ME72: Live and In-Person Once More
Robots from five teams battled one another on the Ramo Auditorium stage on March 10 in a welcome return of a Caltech institution.
The all-day competition was the final exam for the ME72 Engineering Design Laboratory course, which is taught by Michael Mello (PhD '12), a teaching professor of mechanical and civil engineering in the Division of Engineering and Applied Science. Each year, students in the two-term class are asked to design and build robots that meet particular criteria with the goal of having the machines square off in a design competition at the end of the second term.
This was the 37th annual edition of the competition, which—in the years before the pandemic—always drew large crowds of student spectators as well as attention from media outlets. The pandemic did not completely halt ME72, although it did force Mello to adopt an online format for last year's course and the design competition.
The 2020 competition, in which amphibious robots fought for control of towers and a rotating center island in the pond adjacent to Caltech Hall, took place just before education on campus went remote. For 2021, students designed robots with CAD (computer assisted drafting) software. Paul Stovall, supervisor of the Mechanical Engineering Shop, shipped the students manufactured parts based on their designs. Students then individually assembled robots at home and demonstrated functionality to their peers and course instructors through Zoom.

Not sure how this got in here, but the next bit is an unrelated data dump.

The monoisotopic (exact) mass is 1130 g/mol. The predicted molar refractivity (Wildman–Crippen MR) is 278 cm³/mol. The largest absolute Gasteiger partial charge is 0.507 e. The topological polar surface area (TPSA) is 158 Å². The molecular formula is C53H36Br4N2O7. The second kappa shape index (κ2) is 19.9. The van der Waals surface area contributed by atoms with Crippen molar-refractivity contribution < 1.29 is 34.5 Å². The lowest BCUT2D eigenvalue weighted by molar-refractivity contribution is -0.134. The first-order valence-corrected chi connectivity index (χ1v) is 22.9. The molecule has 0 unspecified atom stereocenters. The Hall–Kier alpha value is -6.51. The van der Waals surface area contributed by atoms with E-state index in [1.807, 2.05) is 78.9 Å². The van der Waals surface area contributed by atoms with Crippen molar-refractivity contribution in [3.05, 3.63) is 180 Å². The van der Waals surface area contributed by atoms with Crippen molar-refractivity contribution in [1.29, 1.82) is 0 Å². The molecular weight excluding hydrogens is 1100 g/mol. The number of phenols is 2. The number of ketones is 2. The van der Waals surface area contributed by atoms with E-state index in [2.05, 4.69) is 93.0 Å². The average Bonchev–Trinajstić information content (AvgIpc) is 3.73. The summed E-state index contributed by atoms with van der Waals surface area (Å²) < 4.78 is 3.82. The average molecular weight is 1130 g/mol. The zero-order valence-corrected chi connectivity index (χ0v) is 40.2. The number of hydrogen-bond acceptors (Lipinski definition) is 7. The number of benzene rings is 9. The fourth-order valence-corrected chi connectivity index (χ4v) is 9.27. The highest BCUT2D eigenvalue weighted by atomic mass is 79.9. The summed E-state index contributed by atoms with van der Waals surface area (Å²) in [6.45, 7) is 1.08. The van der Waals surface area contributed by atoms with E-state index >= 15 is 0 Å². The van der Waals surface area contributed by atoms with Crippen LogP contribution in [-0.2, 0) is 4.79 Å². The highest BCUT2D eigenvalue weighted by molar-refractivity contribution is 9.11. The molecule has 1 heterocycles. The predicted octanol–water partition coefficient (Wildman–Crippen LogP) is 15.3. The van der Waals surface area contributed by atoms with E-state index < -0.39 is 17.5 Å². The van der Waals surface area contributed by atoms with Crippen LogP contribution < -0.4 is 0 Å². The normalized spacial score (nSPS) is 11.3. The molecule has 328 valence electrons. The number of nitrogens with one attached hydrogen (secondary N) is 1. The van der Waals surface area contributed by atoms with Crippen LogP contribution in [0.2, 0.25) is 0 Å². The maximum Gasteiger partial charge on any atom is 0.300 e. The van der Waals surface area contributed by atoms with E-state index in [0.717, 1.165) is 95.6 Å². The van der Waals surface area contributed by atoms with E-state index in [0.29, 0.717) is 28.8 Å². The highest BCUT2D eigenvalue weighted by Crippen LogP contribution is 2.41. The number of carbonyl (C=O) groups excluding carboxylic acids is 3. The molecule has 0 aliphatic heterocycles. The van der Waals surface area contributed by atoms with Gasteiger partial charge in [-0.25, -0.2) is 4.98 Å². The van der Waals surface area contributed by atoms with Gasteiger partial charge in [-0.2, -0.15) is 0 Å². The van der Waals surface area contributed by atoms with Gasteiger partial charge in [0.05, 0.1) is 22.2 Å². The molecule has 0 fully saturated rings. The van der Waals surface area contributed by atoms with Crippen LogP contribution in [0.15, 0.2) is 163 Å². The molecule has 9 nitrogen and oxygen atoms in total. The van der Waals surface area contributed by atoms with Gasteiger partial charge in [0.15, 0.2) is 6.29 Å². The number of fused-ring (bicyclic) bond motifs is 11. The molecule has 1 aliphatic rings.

It was not the usual process, but it allowed the course to survive and gave students an opportunity to experience the industrial design–manufacturer–supplier process.
"Fifteen intrepid students signed up in a truly unusual year," Mello says. "But had we not had this course at all, I would've lost a lot of legacy."
Five of the top graduates of the 2020–21 course became the teaching assistants for this year's course, performing the critical work of designing and building the competition space.
For the 2021–22 class, students—masked and vaccinated—were able to return to working together in person at the Jim Hall Design and Prototyping Lab in the sub-basement of the Eudora Hull Spalding Laboratory of Engineering. This year's challenge was based on an international competition known as "SumoBot," in which robots attempt to push one another out of a ring in a mechanical approximation of the Japanese wrestling sport of sumo.
Student teams designed and built multiple robots suited for three classes of competition: autonomous wheeled robots; radio-controlled wheeled robots; and radio-controlled Strand Bots. Robots in the latter category, like those created in 2021's ME72 challenge, are based on the "Strandbeests" created by Dutch artist Theo Jansen. They do not have an international robot sumo counterpart and thus were unique to this year's ME72 experience.
In this case, the ring (or "dohyō") included a thin metallic layer that allowed students to integrate magnets into the chassis of their bots to give them additional traction.
"With that additional traction comes additional pushing power," Mello says.
Five teams of six to seven students each competed: MAJOR SSAƧƧ, MATAWARI, OM NOMS, PAGE AGAINST THE MACHINE, and PIZZA TIME. Dozens of students filled Ramo to observe the event, which was also livestreamed.
MAJOR SSAƧƧ put up a strong showing throughout, although PIZZA TIME—whose robot had been damaged in a previous bout—managed to knock MAJOR SSAƧƧ out of the ring and spark hopes of an underdog victory. However, MAJOR SSAƧƧ won the day with a decisive final victory. Behind the scenes, the student teams scrambled to continually repair their damaged robots after each bout to keep their fighters competitive.
Overall, Mello says he is proud of all of the robots his students built.
"I think we could enter some of these bots in an international competition and do pretty well," he says.
More photos from the March 10 competition can be found here and a recording of the event can be found here.